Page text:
House (English) Sparrows photo by Deanne Fortnam
I am a long time bird advocate. I have been building birdhouses or nest boxes, as we call them, for over 25 years now. There have been many different styles, sizes and materials used for building nest boxes over the years but it all comes down to what is best for the bird using that particular nest box. This of course depends on the species of bird and that species’ behavior. The materials you use for building the nest box may also depend on what you can afford or what you have available. The main thing you must always keep in mind is what is best for the bird.
For most of my birdhouse building career, I have used cedar or redwood boards. These are very durable products when put together properly with exterior grade screws instead of nails. I have nest boxes that are 26 years old and only need an occasional repair to the entrance. The repair problem is usually caused by a predator or another species of bird attempting to enlarge the entrance to the birdhouse to gain access for themselves.
This is the first year I will be testing nest boxes made from materials other than wood. I have made a couple of birdhouses out of PVC pipe this year to see how my Western Bluebirds and Oak Titmouse residents like them. These nest boxes are made with PVC pipe, with a wooden floor and roof. If you have House Sparrows in your area, you might try the PVC boxes as the sparrows seem reluctant to use them. I know some folks who have had good results with them so I will give it a shot.
I have also been introduced to a nest box made from TREX, the artificial decking material and aluminum diamond plate. I don’t know if I will try this design or not. If I am able to use scrap pieces of TREX, I may test these boxes. They may be useful in public places like parks because of their durability.
Now let’s talk about the most important aspect of building nest boxes and birdhouses, monitoring. It is critical that nest boxes be monitored. If you have one birdhouse or you have several hundred nest boxes, they must be monitored to make sure the occupants have a safe place to breed and raise their young. We want to be providing a home for bluebirds and other beneficial birds not setting up a breeding ground for House Sparrows and European Starlings.
European Starling photo by Deanne Fortnam
House Sparrows are probably the most important cause of Bluebird decline other than loss of natural nesting cavities. House Sparrows not only destroy songbird eggs, they kill the adult and the young birds by attacking them in the nest box and scalping the birds with their hooked beaks. Then to add further insult, they often build their nest over the bodies of their victims.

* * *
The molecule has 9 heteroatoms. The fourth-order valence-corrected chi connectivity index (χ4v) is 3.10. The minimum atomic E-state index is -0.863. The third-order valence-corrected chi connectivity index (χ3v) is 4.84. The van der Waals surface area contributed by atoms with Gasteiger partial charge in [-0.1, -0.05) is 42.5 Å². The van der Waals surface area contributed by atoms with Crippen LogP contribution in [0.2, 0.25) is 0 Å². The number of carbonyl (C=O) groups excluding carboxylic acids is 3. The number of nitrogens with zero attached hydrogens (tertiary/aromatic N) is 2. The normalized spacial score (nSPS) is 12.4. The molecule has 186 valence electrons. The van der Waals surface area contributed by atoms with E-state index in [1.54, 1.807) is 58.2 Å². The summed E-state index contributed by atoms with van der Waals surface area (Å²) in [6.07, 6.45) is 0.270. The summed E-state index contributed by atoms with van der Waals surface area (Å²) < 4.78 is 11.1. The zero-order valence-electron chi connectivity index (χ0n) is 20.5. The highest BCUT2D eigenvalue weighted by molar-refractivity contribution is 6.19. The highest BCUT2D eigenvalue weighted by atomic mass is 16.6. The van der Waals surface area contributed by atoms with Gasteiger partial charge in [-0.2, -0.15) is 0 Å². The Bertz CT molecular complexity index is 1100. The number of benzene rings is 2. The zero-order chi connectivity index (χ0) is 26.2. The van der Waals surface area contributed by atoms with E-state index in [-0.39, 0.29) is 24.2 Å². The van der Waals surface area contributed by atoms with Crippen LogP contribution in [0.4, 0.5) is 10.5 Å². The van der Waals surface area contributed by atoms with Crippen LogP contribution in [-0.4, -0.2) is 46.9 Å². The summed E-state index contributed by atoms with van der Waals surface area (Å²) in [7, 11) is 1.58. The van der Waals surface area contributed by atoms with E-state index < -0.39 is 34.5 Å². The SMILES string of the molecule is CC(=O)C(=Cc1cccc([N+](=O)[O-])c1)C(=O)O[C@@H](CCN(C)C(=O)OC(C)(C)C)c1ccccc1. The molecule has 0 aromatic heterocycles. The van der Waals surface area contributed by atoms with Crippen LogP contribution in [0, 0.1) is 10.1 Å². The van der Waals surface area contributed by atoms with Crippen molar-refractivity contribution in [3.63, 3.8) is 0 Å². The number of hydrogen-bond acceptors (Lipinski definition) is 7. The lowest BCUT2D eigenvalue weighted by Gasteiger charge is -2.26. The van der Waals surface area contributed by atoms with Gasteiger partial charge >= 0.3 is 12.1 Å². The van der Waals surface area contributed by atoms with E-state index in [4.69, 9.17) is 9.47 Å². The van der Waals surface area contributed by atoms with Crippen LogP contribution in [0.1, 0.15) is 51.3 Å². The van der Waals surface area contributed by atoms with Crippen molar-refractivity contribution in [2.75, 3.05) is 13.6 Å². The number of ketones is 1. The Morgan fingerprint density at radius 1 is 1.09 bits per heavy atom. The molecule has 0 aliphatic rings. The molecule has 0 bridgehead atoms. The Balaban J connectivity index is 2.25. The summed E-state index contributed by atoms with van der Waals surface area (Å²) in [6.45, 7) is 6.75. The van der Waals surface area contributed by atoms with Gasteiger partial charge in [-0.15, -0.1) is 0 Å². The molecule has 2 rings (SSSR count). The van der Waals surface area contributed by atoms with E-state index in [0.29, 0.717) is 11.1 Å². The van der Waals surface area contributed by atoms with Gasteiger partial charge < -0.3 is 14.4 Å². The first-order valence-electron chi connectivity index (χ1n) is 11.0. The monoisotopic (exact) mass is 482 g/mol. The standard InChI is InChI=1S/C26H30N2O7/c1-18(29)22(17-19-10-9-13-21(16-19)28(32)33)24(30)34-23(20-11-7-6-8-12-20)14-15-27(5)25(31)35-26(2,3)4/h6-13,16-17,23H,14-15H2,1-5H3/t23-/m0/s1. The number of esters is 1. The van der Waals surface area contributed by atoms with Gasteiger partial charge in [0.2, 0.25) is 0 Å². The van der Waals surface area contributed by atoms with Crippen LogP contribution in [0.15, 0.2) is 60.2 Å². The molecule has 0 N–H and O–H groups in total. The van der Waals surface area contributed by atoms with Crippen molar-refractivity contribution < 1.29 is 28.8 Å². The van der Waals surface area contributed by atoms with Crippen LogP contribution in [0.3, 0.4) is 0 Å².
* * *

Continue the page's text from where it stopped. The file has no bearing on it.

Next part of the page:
If you can’t find a safe place away from House Sparrows for your nest boxes or undertake a sparrow control program, you are probably causing more harm than good. You can run a year round House Sparrow trapping program to help your resident song bird population. There are traps available for this purpose and specific nest box designs to help rid your area of House Sparrows.
Since House Sparrows don’t migrate, you may be able to keep them away by trapping and destroying the House Sparrows in your area. The birds you trap can be given to local bird rehabilitation centers to feed to injured raptors. House Sparrow nests must be removed and destroyed immediately when found. You must also destroy the eggs and young. Never let a House Sparrow fledge from one of your nest boxes.
This may sound radical to some but House Sparrows and European Starlings are the only bird species affecting bluebirds not protected by law. The European Starling is a very aggressive bird that will drive away all your other cavity nesting birds. The easiest way to rid yourself of Starlings is to make your birdhouses to precise specifications. Make your bluebird nest box entrance holes no larger than 1 9/16” and keep them that size with good portal protectors.
For more information on these non-native, nuisance species, go here: North American Bluebird Society